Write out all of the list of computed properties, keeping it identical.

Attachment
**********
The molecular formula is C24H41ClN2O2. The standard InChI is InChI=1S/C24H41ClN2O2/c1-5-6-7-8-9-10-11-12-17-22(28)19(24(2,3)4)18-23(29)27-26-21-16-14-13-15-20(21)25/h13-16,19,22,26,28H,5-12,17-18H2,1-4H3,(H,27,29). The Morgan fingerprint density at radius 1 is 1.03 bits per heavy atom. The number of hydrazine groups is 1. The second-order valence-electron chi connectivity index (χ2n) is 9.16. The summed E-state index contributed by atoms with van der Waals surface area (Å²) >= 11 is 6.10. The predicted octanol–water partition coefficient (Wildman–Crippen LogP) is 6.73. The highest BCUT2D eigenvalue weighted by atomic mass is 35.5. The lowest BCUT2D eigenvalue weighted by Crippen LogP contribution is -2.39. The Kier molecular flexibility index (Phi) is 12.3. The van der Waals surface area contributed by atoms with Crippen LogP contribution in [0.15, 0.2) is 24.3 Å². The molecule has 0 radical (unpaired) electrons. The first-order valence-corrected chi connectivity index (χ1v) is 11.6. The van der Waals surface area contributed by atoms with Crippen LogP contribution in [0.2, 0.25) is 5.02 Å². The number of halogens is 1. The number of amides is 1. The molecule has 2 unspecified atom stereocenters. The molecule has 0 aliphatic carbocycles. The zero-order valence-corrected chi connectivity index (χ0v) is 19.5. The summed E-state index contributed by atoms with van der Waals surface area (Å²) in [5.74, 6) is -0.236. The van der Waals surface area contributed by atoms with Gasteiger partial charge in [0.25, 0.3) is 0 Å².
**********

The molecular formula is C24H41ClN2O2. The standard InChI is InChI=1S/C24H41ClN2O2/c1-5-6-7-8-9-10-11-12-17-22(28)19(24(2,3)4)18-23(29)27-26-21-16-14-13-15-20(21)25/h13-16,19,22,26,28H,5-12,17-18H2,1-4H3,(H,27,29). The Morgan fingerprint density at radius 1 is 1.03 bits per heavy atom. The number of hydrazine groups is 1. The second-order valence-electron chi connectivity index (χ2n) is 9.16. The summed E-state index contributed by atoms with van der Waals surface area (Å²) >= 11 is 6.10. The predicted octanol–water partition coefficient (Wildman–Crippen LogP) is 6.73. The highest BCUT2D eigenvalue weighted by atomic mass is 35.5. The lowest BCUT2D eigenvalue weighted by Crippen LogP contribution is -2.39. The Kier molecular flexibility index (Phi) is 12.3. The van der Waals surface area contributed by atoms with Crippen LogP contribution in [0.15, 0.2) is 24.3 Å². The molecule has 0 radical (unpaired) electrons. The first-order valence-corrected chi connectivity index (χ1v) is 11.6. The van der Waals surface area contributed by atoms with Crippen LogP contribution in [0.2, 0.25) is 5.02 Å². The number of halogens is 1. The number of amides is 1. The molecule has 2 unspecified atom stereocenters. The molecule has 0 aliphatic carbocycles. The zero-order valence-corrected chi connectivity index (χ0v) is 19.5. The summed E-state index contributed by atoms with van der Waals surface area (Å²) in [5.74, 6) is -0.236. The van der Waals surface area contributed by atoms with Gasteiger partial charge in [0.25, 0.3) is 0 Å².